Minister Yuval Steinitz, who is currently Israel's most senior representative to the General Assembly and Israel's Ambassador to the UN Ron Prosor have confirmed that they will not sit in the auditorium during the speech.
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The two officials are now waiting for Prime Minister Benjamin Netanyahu's instructions on whether to leave the auditorium when Rohani starts speaking, or just stay away altogether.
The Iranian president is expected to deliver a moderate address and not to reiterate the statements made by his predecessor, Mahmoud Ahmadinejad, which included threats to wipe Israel off the map, Holocaust denials and a variety of accusations against the United States and the West.
Video courtesy of jn1.tvSteinitz told Ynet that his meetings with European foreign ministers in recent weeks, in Europe and at the UN, have revealed that they are also expecting actions and not just talk from Rohani.
"British Foreign Secretary Hague has also stated that he is not impressed by Rohani's rhetoric," the minister noted. He said the European diplomats "are waiting for Rohani's address to see if he is just declaring his desire for a dialogue, or is actually willing to implement the Security Council resolutions."
Western reps to remain in their seats
The Israeli delegation will likely be alone in its decision to leave the auditorium or boycott the speech. In recent years, when former Iranian President Ahmadinejad addressed the UN, dozens of Western representatives had walked out of the auditorium during his speeches, but this is not expected to repeat itself this time.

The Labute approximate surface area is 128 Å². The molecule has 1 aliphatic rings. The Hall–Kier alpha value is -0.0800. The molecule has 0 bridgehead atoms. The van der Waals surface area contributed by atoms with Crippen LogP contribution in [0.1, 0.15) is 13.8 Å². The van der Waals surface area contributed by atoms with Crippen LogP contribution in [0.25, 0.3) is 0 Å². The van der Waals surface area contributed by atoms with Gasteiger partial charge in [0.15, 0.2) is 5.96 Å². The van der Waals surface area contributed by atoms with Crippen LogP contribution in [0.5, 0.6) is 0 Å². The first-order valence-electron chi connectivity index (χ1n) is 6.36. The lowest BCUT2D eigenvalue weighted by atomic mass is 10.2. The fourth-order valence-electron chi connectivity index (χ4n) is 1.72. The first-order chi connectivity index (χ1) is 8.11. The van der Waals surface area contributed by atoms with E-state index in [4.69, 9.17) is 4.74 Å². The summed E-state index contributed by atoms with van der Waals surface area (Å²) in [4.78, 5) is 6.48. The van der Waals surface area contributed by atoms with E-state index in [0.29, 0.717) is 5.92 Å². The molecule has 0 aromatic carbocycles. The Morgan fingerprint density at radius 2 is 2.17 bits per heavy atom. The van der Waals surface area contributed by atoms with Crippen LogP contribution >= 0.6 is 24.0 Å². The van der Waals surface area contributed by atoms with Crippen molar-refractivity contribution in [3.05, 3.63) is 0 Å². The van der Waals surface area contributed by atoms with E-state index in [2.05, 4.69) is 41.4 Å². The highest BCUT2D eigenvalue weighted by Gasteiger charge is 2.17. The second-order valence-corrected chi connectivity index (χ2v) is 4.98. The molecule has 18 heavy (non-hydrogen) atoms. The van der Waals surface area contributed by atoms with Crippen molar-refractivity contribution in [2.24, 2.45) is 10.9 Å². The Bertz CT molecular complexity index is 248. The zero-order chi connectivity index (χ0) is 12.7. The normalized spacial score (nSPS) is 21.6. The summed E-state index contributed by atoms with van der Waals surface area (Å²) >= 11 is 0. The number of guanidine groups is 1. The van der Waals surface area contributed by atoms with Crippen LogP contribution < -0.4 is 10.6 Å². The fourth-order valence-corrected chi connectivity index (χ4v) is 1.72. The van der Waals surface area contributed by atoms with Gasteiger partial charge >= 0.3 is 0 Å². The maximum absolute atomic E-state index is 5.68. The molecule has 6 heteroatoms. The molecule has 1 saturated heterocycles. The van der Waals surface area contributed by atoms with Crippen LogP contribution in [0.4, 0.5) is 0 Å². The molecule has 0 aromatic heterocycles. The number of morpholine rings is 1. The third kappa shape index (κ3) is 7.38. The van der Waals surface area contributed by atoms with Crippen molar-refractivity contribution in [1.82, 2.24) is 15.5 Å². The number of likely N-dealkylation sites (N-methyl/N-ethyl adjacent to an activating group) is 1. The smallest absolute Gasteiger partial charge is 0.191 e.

Rohani will deliver his first address in New York on Tuesday evening, several hours after US President Barack Obama. On Thursday, on the sidelines of the General Assembly, the foreign ministers of the six world powers – including US Secretary of State John Kerry – are expected to hold a historical meeting with Iranian Foreign Minister Mohammad-Javad Zarif.
Zarif conveyed to the Europeans that his country was interested in entering serious negotiations and quickly solving the nuclear crisis. After the meeting, Ashton told reporters that she was impressed by his "energy and determination."